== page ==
The positives: It is quick and easy way to provide first phase, single camera basic coverage of live events with mobile equipment.

The negatives: It needs the server infrastructure and associated costs to be in place. DMNG is a paid service and the costs depend on how it is set up, where it is hosted, the usage levels, etc.

Comments : “It is an essential tool (for us) for instant breaking news coverage; and as an alternative for traditional TV cameras at first phase coverage of some news events and interviews. It can also be used for recording and basic editing in the field.”


Facebook Live


A more common and widely used video streaming application is Facebook Live. The user can reach very wide audiences through the live streaming mode and interact with viewers or followers in real time through the comments section. The operator can also respond to questions and gauge live reactions of their live broadcast. Followers can receive notifications every time a live broadcast starts.

When to use Facebook Live: When broadcasting live events.

The positives: It’s useful for bringing live news to a Facebook audience, many of whom are not near a TV.

The negatives: The video quality can be poor. It needs a strong data connection. Live streaming drains phone battery. And sometimes it’s difficult for audiences to get full context of the story when they are watching a live stream. Philip Owira, a freelance journalist based in London has used Facebook Live.

Comments: “I used Facebook Live to cover the Fees Must Fall Protests in London in 2016. I managed to bring news that was of particular interest to South Africans live on their Facebook feeds. At the time I was also covering the reports for eNCA. The Facebook live stream was tweeted by the channel and the story was made accessible to a wider audience.

“This tool is very effective especially when it comes to documenting events as they happen. It’s much better than competitors, such as Periscope, because with Facebook one can reach a wider audience. Most South Africans who use social media use Facebook. Therefore if newsrooms want to get maximum mileage for their stories, Facebook Live is the answer.”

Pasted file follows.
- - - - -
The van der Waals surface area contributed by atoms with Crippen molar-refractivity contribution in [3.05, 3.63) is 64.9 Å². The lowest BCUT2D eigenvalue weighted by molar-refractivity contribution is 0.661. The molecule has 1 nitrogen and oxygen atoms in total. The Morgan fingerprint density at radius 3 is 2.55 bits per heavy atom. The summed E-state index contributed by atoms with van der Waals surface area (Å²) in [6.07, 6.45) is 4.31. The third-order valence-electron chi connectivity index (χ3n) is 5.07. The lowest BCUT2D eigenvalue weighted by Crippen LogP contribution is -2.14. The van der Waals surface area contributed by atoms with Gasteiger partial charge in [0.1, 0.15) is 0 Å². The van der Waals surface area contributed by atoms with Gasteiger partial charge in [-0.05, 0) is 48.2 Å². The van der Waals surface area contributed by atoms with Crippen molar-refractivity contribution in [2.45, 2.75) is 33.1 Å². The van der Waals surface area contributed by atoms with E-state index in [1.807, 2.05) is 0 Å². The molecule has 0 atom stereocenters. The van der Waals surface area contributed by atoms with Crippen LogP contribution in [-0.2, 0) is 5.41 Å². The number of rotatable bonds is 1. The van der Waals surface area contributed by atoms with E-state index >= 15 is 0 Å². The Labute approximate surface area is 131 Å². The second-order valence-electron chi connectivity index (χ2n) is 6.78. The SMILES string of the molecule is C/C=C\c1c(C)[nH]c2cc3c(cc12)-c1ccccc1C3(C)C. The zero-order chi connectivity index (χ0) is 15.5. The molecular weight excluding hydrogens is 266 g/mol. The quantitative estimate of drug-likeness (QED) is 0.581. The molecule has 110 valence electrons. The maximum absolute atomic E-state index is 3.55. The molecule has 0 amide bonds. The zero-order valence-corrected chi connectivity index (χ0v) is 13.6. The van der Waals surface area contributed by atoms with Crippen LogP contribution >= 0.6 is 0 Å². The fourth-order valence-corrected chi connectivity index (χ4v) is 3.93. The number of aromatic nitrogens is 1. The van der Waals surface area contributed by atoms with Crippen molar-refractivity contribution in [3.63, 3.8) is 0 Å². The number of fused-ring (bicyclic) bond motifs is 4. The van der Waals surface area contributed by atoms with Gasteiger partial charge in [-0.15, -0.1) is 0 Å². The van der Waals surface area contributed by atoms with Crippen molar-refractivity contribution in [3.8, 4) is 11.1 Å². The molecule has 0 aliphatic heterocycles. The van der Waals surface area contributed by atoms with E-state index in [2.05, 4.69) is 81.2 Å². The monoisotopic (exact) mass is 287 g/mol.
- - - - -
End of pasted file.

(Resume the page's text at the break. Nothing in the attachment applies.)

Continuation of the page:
YouTube Live


About six years ago, users could only watch recorded YouTube videos, but the application has since introduced YouTube Live, to allow users to stream videos in real time. Since the company launched the streaming services, various newsrooms have picked up on the application.

As a digital content editor at EWN, Amanda Moore used YouTube Live for various on-the-ground reporting.

When to use YouTube Live? “I use YouTube live video streaming for on-the-ground reporting. I find I use this platform for more controlled live coverage — content that is planned rather than on the fly, because I can then deliver higher-quality production. I can pull in professional cameras and sound and stream coverage at an HD level, but this requires technical skill and professional equipment.”

The positives: YouTube is searchable so it is better for SEO than Facebook. YouTube can also be monetised with pre-roll advertising, which is a big win — but you can’t control the ads it displays, and YouTube retains rights to all your content.

The negatives: YouTube Live is not pushed to an audience as Facebook Live or Periscope is.

Comment: “Live streaming in a news environment is all about getting inside the story. It’s a powerful tool that covers stories from the ground while giving viewers a more visual and in-depth experience of what they are consuming. Live streaming allows viewers to feel part of a story from the comfort of their chairs, which creates an emotional response and connection to the story.”

We especially want to invite readers to contribute and comment: have you used live video streaming? Which ones have worked for you in real conditions? Did you find audiences for streaming? Please share these in the comments below, directly via email to, or join the discussions on our Facebook page and Twitter.